NEW YORK — Jerome Murdough was just looking for a warm place to sleep on a chilly night last month when he curled up in an enclosed stairwell on the roof of a Harlem public housing project where he was arrested for trespassing.
The officials told The Associated Press that the 56-year-old former Marine was on anti-psychotic and anti-seizure medication, which may have made him more vulnerable to heat. He also apparently did not open a small vent in his cell, as other inmates did, to let in cool air.
“He basically baked to death,” said one of the officials, who all spoke on condition of anonymity because they were not permitted to discuss specifics of the case.
The medical examiner’s office said an autopsy was inconclusive and that more tests were needed to determine Murdough’s exact cause of death. But the officials, all with detailed knowledge of the case, say initial indications from the autopsy and investigation point to extreme dehydration or heat stroke.
Advocates for mentally ill inmates in New York say the death represents the failure of the city’s justice system on almost every level: by arresting Murdough instead of finding him help, by setting bail at a prohibitive $2,500 and by not supervising him closely in what is supposed to be a special observation unit for inmates with mental illnesses.
Department of Correction spokesman Robin Campbell said in a statement that an internal investigation will look into all circumstances of Murdough’s death, “including issues of staff performance and the adequacy of procedures.”
Campbell acknowledged that the temperature in Murdough’s cell was “unusually high” and that action has been taken to fix mechanical problems to ensure safe temperatures, “particularly in areas housing vulnerable inmates.”
Murdough’s 75-year-old mother, Alma Murdough, said she did not learn of her son’s death until the AP contacted her last week, nearly a month after he died. His public defender was told of the death three days after the inmate was found, the DOC said.
“He was a very lovely, caring guy,” said Murdough, adding that her son had bipolar disorder and schizophrenia and that she had not seen him in about three years.
“He had beer problems. Drinking beer. That was his downfall. Other than that, he was a very nice guy. He’d give you the shirt off his back.”
Family members say Murdough grew up in Queens and joined the Marine Corps right out of high school, doing at least one stint in Okinawa, Japan.
When he returned from the service, his family said, both his mental illness and thirst for alcohol became more pronounced, and he would often disappear for months at a time, finding warmth in hospitals, shelters and the streets.
“When he wanted to venture off, we let him, we allowed him to come and go,” recalled his sister, Cheryl Warner. “He always came back.”
Murdough’s criminal record included 11 misdemeanor convictions for trespassing, drinking in public and minor drug charges, said Ivan Vogel, a public defender who represented him at his arraignment on the trespassing charge.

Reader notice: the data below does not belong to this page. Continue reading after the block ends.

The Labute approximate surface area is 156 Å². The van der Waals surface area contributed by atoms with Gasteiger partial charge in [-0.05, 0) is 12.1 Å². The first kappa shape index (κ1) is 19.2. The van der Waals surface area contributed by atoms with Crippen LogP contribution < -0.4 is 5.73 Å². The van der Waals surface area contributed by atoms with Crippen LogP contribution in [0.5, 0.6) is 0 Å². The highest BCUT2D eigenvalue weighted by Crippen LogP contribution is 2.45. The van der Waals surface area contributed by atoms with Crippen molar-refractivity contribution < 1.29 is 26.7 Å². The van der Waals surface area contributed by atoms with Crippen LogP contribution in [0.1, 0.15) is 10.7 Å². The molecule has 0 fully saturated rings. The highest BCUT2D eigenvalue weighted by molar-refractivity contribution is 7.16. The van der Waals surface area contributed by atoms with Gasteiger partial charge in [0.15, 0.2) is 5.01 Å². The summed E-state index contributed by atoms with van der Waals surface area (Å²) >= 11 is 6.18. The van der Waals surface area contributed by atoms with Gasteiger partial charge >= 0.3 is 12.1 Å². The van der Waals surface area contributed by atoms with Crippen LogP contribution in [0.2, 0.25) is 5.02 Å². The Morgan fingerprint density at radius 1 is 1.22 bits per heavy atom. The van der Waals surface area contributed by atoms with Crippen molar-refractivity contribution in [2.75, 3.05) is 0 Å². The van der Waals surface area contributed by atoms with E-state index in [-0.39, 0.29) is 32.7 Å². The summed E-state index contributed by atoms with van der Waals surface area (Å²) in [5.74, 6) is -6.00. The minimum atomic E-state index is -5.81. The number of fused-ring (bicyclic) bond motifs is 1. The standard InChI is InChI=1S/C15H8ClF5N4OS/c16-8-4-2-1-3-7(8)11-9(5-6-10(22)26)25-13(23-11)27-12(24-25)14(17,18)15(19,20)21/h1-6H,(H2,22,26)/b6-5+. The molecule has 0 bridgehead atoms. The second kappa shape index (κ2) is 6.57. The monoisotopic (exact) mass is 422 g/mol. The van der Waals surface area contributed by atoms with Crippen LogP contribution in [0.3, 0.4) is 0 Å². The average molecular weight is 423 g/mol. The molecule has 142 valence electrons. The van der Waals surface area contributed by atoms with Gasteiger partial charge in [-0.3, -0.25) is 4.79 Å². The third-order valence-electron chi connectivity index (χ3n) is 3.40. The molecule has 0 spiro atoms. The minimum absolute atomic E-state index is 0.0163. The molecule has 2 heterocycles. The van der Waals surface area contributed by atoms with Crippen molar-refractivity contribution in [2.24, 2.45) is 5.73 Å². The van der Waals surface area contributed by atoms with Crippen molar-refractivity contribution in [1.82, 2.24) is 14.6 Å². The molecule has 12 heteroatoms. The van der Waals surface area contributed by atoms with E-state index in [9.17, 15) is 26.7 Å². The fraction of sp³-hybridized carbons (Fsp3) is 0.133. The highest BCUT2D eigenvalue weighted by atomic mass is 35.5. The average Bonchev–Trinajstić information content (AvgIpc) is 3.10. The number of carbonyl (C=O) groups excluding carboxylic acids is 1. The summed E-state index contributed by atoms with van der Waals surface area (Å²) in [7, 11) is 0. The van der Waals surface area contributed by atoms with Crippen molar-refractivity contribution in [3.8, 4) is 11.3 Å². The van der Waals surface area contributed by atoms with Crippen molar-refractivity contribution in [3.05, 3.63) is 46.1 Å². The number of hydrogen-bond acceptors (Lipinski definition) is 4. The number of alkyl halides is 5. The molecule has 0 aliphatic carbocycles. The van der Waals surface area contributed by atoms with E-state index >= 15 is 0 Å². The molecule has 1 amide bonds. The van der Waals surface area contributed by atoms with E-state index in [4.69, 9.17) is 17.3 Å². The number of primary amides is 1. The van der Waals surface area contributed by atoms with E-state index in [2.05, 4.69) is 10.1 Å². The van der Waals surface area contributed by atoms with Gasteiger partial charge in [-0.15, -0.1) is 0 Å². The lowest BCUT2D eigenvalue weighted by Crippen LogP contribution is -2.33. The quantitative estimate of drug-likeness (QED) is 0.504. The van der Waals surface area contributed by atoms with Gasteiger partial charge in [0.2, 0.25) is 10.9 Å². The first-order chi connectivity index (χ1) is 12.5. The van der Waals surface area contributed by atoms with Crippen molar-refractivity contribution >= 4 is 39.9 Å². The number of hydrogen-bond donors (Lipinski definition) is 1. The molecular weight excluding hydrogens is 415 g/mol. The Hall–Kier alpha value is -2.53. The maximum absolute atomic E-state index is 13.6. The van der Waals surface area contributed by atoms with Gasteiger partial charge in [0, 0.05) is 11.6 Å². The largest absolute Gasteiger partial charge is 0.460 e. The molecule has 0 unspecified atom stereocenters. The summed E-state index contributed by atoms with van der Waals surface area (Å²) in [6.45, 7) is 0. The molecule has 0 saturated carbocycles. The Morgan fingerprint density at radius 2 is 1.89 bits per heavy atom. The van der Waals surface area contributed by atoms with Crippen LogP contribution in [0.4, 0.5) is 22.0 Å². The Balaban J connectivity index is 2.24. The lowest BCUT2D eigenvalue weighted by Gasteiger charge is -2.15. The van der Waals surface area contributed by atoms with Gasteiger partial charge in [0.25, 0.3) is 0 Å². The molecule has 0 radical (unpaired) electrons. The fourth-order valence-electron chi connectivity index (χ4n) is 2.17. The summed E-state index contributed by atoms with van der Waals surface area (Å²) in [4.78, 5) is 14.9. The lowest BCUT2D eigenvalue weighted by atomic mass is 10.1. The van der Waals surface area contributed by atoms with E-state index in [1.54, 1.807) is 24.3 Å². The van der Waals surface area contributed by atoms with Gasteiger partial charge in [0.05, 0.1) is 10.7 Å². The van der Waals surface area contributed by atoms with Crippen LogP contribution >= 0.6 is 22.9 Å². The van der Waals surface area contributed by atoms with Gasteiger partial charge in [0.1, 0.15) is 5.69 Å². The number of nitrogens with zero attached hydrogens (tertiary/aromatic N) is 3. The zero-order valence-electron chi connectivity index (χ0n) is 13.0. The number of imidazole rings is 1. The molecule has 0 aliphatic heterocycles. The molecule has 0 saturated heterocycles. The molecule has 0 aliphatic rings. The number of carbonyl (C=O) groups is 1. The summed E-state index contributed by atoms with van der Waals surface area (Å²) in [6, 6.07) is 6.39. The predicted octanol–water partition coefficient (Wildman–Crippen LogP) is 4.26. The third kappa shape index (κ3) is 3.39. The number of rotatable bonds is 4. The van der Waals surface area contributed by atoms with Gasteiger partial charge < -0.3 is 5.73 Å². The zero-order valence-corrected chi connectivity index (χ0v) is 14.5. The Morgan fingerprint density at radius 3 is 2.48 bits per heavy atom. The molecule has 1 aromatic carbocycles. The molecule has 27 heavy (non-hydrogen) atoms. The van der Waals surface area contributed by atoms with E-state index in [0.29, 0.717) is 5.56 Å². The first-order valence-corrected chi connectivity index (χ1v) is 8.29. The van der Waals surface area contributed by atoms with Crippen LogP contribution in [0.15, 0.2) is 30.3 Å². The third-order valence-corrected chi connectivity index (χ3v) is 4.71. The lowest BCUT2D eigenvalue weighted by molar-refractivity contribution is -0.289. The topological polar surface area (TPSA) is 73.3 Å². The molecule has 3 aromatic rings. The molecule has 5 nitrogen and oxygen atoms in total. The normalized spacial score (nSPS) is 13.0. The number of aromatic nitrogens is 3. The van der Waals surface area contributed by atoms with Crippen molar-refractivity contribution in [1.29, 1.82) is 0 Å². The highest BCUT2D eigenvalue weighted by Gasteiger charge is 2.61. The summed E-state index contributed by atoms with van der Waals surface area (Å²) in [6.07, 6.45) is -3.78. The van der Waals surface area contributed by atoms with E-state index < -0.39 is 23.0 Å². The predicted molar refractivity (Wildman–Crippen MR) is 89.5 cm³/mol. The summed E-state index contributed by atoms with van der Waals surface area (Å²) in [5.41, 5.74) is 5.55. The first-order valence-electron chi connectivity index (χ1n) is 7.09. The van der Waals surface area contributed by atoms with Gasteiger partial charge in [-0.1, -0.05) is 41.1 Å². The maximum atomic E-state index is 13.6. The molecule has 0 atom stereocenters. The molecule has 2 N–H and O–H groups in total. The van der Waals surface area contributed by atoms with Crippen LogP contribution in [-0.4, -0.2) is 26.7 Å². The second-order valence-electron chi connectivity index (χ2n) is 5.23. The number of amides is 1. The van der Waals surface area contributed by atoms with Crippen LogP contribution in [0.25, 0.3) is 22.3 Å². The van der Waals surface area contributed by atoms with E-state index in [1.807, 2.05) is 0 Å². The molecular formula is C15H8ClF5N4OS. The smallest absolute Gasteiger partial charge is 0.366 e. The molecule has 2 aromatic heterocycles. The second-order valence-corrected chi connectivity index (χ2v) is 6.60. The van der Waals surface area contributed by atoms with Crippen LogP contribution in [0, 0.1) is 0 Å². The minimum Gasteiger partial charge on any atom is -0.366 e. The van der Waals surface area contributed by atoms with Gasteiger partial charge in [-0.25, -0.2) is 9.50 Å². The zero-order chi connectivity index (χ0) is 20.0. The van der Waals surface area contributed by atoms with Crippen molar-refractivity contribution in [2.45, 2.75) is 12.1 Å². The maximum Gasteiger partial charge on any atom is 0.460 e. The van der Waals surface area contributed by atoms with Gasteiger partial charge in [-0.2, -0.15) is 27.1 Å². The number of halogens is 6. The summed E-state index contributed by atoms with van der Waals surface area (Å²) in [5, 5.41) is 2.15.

According to the city officials, Murdough was locked alone into his 6-by-10 cinderblock cell at about 10:30 p.m. on Feb. 14, a week after his arrest. Because he was in the mental-observation unit, he was supposed to be checked every 15 minutes as part of suicide watch, they said. But Murdough was not discovered until four hours later, at about 2:30 a.m. on Feb. 15. He was slumped over in his bed and already dead.
When Murdough was found and his cell opened, his internal body temperature and the temperature in the cell were at least 100 degrees. Those temperatures could have been higher before he was discovered because the cell had been closed for several hours, the officials said.
Dr. Susi Vassallo, an associate professor at New York University School of Medicine and a national expert on heat-related deaths who monitors heat conditions at Rikers Island, said psychotropic medications can impair the body’s ability to cool itself by sweating, making it retain more heat than it should.
Exposure to intense heat for a couple of hours by someone on such medications could be fatal, she said.
Last year, only three Rikers inmates died from non-natural causes, according to Department of Correction statistics.
Of the 12,000 inmates who make up the nation’s second-largest jail system, about 40 percent are mentally ill, and a third of them suffer from serious mental problems the department said. Advocates and others have long argued that correction officers are not sufficiently trained to deal with mentally ill inmates whose needs are complex.
Catherine Abate, a member of the New York City Board of Correction, an agency charged with overseeing the city’s jails, suggested at a recent public meeting that Murdough should have been referred him to psychiatric care, not to Rikers Island.
Jennifer J. Parish, an attorney at the New York-based Urban Justice Center’s Mental Health Project, said Murdough appeared to be a man in need of care.
“So Mr. Murdough violated the trespass law. So he suffered the consequences by going to jail,” Parish said. “But the jail system committed more serious harm to him. And the question is, ‘Will they ever be held responsible?’”
Wanda Mehala, another of Murdough’s sisters, said the family wants an explanation.
“We want justice for what was done,” she said. “He wasn’t just some old homeless person on the street. He was loved. He had a life. He had a family. He had feelings.”